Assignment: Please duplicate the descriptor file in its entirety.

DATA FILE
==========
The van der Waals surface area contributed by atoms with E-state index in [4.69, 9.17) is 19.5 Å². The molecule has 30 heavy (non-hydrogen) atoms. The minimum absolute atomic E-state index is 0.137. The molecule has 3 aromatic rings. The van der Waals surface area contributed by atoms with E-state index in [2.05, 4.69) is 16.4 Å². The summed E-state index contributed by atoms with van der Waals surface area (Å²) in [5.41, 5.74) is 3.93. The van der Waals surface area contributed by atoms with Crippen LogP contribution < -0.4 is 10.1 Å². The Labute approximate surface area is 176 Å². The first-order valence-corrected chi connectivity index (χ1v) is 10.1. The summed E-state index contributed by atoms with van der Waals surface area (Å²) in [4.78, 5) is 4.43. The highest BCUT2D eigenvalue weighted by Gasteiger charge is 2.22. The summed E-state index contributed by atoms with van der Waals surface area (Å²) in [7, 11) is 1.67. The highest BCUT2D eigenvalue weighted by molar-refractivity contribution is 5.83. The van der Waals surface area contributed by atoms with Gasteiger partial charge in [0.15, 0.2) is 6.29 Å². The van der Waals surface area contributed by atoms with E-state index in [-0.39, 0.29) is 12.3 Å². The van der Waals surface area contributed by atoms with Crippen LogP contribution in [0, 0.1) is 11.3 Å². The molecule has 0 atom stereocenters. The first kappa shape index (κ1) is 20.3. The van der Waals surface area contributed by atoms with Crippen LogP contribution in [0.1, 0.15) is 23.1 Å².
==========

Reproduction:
The van der Waals surface area contributed by atoms with E-state index in [4.69, 9.17) is 19.5 Å². The molecule has 30 heavy (non-hydrogen) atoms. The minimum absolute atomic E-state index is 0.137. The molecule has 3 aromatic rings. The van der Waals surface area contributed by atoms with E-state index in [2.05, 4.69) is 16.4 Å². The summed E-state index contributed by atoms with van der Waals surface area (Å²) in [5.41, 5.74) is 3.93. The van der Waals surface area contributed by atoms with Crippen LogP contribution < -0.4 is 10.1 Å². The Labute approximate surface area is 176 Å². The first-order valence-corrected chi connectivity index (χ1v) is 10.1. The summed E-state index contributed by atoms with van der Waals surface area (Å²) in [4.78, 5) is 4.43. The highest BCUT2D eigenvalue weighted by Gasteiger charge is 2.22. The summed E-state index contributed by atoms with van der Waals surface area (Å²) in [7, 11) is 1.67. The highest BCUT2D eigenvalue weighted by molar-refractivity contribution is 5.83. The van der Waals surface area contributed by atoms with Gasteiger partial charge in [0.15, 0.2) is 6.29 Å². The van der Waals surface area contributed by atoms with E-state index in [-0.39, 0.29) is 12.3 Å². The van der Waals surface area contributed by atoms with Crippen LogP contribution in [0, 0.1) is 11.3 Å². The molecule has 0 atom stereocenters. The first kappa shape index (κ1) is 20.3. The van der Waals surface area contributed by atoms with Crippen LogP contribution in [0.1, 0.15) is 23.1 Å².